Essay title: The Everglades – a Treasured River
Marjory Stoneman Douglas (April 7, 1890 â€“ May 14, 1998) was an American journalist, writer and environmentalist known for her staunch defense of the Florida Everglades against draining and development.
Moving to Miami as a young woman to work for The Miami Herald, Douglas became a freelance writer, producing over a hundred short stories that were published in popular magazines. Her most influential work was the book The Everglades: River of Grass (1947), which redefined the popular conception of the Everglades as a treasured river instead of a worthless swamp. Published the same year as the formal opening of Everglades National Park, the book was a call to attention about the degrading quality of life in the Everglades and continues to remain an influential book on nature conservation as well as a reference for information on South Florida. Its impact has been compared to that of the influential 1962 book Silent Spring. Douglaâ€™s books, stories, and journalism career brought her influence in Miami, which she used to advance her causes.Florida became a state in 1845 and almost immediately people began proposing to drain the Everglades. In 1848, a government report said that draining the Everglades would be easy, and there would be no bad effect. Canals and dams were dug to control seasonal flooding.
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Farmers grew vegetables in the rich soil of the drained land, Ranchers had their cattle graze on the dry land, and new railways lines were constructed to connect communities throughout south Florida; but the ecosystem of the Everglades was not suited for either farming or ranching. The natural cycle of dry and wet seasons brought a devastating series of droughts and floods. These had always been a part of the south Florida environment yet the people demanded protection from the seasonal cycle. A huge dam was built to hold back the flood waters of Lake Okeechobee. A concrete network of canals was designed to bring water from the lake area to surrounding farmland in the dry season.
Florida was becoming a booming area and more people came and more acres of the Everglades were cleared for farms, ranches, housing, roads, and railways. And more and more; the Everglades were dying (Miami Museum of Science, 1995).Douglas was quickly drawn into the debate over the future of the Everglades. Many people, including Florida's governor, Napoleon Bonaparte Broward, were in favor of draining the Everglades. But others, like Frank Stoneman, disagreed.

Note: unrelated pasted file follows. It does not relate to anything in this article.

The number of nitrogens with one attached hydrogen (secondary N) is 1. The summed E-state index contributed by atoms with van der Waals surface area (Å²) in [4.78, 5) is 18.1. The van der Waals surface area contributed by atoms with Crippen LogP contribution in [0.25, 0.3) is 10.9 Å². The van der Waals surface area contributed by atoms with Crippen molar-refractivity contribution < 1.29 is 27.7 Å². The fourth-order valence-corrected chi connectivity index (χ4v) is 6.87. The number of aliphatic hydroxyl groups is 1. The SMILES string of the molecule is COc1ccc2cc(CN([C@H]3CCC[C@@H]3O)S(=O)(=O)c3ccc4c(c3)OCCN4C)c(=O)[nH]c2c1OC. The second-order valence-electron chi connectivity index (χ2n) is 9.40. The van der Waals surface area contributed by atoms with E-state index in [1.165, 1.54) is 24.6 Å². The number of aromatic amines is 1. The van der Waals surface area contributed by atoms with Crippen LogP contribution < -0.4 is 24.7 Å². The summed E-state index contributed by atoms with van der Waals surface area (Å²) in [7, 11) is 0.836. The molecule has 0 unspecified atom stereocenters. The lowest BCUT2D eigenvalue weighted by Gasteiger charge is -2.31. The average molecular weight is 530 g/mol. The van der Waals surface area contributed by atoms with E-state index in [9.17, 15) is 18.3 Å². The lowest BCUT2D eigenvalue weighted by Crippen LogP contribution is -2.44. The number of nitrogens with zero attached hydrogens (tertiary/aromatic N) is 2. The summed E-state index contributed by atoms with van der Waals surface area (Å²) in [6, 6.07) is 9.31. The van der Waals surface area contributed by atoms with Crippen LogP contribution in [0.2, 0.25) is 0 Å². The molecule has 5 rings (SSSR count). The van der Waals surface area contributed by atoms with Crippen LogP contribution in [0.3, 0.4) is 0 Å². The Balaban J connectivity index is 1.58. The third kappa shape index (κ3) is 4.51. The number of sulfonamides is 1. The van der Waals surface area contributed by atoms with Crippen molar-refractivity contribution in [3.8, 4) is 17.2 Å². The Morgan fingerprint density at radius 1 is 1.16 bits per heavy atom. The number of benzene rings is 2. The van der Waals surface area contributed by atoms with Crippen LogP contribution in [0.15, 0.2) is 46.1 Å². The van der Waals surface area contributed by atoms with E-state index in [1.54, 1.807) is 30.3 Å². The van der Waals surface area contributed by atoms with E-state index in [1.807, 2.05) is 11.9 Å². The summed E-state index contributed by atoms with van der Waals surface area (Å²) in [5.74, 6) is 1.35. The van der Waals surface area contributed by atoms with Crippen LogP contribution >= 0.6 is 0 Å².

Marjory's father, Frank Stoneman supported the preservation of the Glades, an idea that made the developers furious. He wanted this wilderness area to be left untouched. Her earliest notions about the Everglades came directly from her father. She became convinced that the Glades should be preserved in a natural state.
She joined a committee to establish the area as a national park, which would give the Everglades the protection of the federal government.Finally there was a public outcry for change. "Now that it was almost too late," wrote Marjory, "men began to realize that the water supply was never just a local problem. The Everglades were one vast unified harmonious whole in which the old subtle balance which was destroyed needed to be replaced or restored" (Bryant pg 57, 1992).A new, scientific study of the region recommended that the lower area of the Glades become a national park.
Marjory Douglas had campaigned for almost 20 years to convince the government to establish such a park.On December 6, 1947 President Harry S. Truman dedicated Everglades National Park. Although the boundaries of the park covered only a fraction of the Everglades ecosystem, most environmentalists were pleased to see at least a portion of the region protected. Marjory attended the open ceremonies of the dedication and that same year her book, The Everglades: River of Grass, was published after five years of dedication and research.It was Douglas who first observed that the Everglades were part of a much larger ecosystem, a network of water, weather, and wildlife.
And she saw that this network was a fragile and easily endangered one. "With less water in the Kissimmee River, there is less water for Lake Okeechobee, "she noted, "and less water to flow to the Everglades, and less water to evaporate into a rainfall to feed the river once again." "If the flow stops," she insisted, "it would mean the destruction of south Florida" (Douglas, 1997).The "River of Grass" actually begins in central and southern Florida when rainwater flows into the Kissimmee River which used to wander for a hundred miles through a wetland home for fish and water fowl. The Kissimmee River empties into Lake Okeechobee (the Native American name for "big water").
From there Lake Okeechobee spills out.